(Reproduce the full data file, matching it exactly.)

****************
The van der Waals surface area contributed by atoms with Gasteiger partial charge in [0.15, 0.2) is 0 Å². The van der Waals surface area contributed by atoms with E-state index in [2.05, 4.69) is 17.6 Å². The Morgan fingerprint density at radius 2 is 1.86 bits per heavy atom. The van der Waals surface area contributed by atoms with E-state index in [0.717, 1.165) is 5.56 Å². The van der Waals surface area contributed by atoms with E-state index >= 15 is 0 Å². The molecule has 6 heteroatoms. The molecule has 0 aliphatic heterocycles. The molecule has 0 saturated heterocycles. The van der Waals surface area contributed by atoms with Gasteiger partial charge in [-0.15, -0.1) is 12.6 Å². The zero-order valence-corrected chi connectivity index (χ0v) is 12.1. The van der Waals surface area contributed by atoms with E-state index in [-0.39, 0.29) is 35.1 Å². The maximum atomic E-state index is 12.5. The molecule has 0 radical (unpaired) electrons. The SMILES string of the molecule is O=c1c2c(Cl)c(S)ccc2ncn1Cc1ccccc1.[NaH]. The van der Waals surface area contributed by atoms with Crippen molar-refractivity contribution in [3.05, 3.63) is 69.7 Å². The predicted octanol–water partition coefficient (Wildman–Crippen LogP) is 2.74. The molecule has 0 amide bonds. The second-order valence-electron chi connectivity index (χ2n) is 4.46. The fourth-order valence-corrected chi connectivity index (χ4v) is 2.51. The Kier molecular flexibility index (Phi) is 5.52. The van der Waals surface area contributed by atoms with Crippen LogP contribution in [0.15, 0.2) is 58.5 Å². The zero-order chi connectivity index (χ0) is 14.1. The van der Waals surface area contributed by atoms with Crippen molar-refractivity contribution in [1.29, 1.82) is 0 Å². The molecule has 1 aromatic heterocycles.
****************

The van der Waals surface area contributed by atoms with Gasteiger partial charge in [0.15, 0.2) is 0 Å². The van der Waals surface area contributed by atoms with E-state index in [2.05, 4.69) is 17.6 Å². The Morgan fingerprint density at radius 2 is 1.86 bits per heavy atom. The van der Waals surface area contributed by atoms with E-state index in [0.717, 1.165) is 5.56 Å². The van der Waals surface area contributed by atoms with E-state index >= 15 is 0 Å². The molecule has 6 heteroatoms. The molecule has 0 aliphatic heterocycles. The molecule has 0 saturated heterocycles. The van der Waals surface area contributed by atoms with Gasteiger partial charge in [-0.15, -0.1) is 12.6 Å². The zero-order valence-corrected chi connectivity index (χ0v) is 12.1. The van der Waals surface area contributed by atoms with E-state index in [-0.39, 0.29) is 35.1 Å². The maximum atomic E-state index is 12.5. The molecule has 0 radical (unpaired) electrons. The SMILES string of the molecule is O=c1c2c(Cl)c(S)ccc2ncn1Cc1ccccc1.[NaH]. The van der Waals surface area contributed by atoms with Crippen molar-refractivity contribution in [3.05, 3.63) is 69.7 Å². The predicted octanol–water partition coefficient (Wildman–Crippen LogP) is 2.74. The molecule has 0 amide bonds. The second-order valence-electron chi connectivity index (χ2n) is 4.46. The fourth-order valence-corrected chi connectivity index (χ4v) is 2.51. The Kier molecular flexibility index (Phi) is 5.52. The van der Waals surface area contributed by atoms with Crippen LogP contribution in [0.15, 0.2) is 58.5 Å². The zero-order chi connectivity index (χ0) is 14.1. The van der Waals surface area contributed by atoms with Crippen molar-refractivity contribution in [1.29, 1.82) is 0 Å². The molecule has 1 aromatic heterocycles.